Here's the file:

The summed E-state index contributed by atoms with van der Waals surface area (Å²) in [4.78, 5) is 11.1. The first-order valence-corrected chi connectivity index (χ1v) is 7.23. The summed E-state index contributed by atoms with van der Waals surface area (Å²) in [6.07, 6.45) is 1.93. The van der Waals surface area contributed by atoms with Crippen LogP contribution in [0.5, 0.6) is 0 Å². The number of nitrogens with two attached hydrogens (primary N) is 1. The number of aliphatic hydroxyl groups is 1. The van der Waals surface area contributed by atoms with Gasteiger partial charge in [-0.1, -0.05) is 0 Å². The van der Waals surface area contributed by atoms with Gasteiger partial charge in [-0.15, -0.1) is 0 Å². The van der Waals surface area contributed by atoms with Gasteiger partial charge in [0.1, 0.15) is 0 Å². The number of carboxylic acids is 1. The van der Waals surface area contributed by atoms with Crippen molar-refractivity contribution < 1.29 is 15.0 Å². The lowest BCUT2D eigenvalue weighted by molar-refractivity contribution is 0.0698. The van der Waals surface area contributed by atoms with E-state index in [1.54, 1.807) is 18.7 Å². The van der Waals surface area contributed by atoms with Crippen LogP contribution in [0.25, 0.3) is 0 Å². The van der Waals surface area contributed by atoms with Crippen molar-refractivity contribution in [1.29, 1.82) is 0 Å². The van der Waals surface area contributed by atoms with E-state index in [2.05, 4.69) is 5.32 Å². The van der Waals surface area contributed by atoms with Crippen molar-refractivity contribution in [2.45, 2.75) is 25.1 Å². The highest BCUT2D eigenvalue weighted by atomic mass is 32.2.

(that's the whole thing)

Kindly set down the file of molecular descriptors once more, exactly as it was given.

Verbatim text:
The summed E-state index contributed by atoms with van der Waals surface area (Å²) in [4.78, 5) is 11.1. The first-order valence-corrected chi connectivity index (χ1v) is 7.23. The summed E-state index contributed by atoms with van der Waals surface area (Å²) in [6.07, 6.45) is 1.93. The van der Waals surface area contributed by atoms with Crippen LogP contribution in [0.5, 0.6) is 0 Å². The number of nitrogens with two attached hydrogens (primary N) is 1. The number of aliphatic hydroxyl groups is 1. The van der Waals surface area contributed by atoms with Gasteiger partial charge in [-0.1, -0.05) is 0 Å². The van der Waals surface area contributed by atoms with Gasteiger partial charge in [-0.15, -0.1) is 0 Å². The van der Waals surface area contributed by atoms with Gasteiger partial charge in [0.1, 0.15) is 0 Å². The number of carboxylic acids is 1. The van der Waals surface area contributed by atoms with Crippen molar-refractivity contribution < 1.29 is 15.0 Å². The lowest BCUT2D eigenvalue weighted by molar-refractivity contribution is 0.0698. The van der Waals surface area contributed by atoms with E-state index in [1.54, 1.807) is 18.7 Å². The van der Waals surface area contributed by atoms with Crippen LogP contribution in [0.25, 0.3) is 0 Å². The van der Waals surface area contributed by atoms with Crippen molar-refractivity contribution in [1.29, 1.82) is 0 Å². The van der Waals surface area contributed by atoms with E-state index in [2.05, 4.69) is 5.32 Å². The van der Waals surface area contributed by atoms with Crippen molar-refractivity contribution in [2.45, 2.75) is 25.1 Å². The highest BCUT2D eigenvalue weighted by atomic mass is 32.2.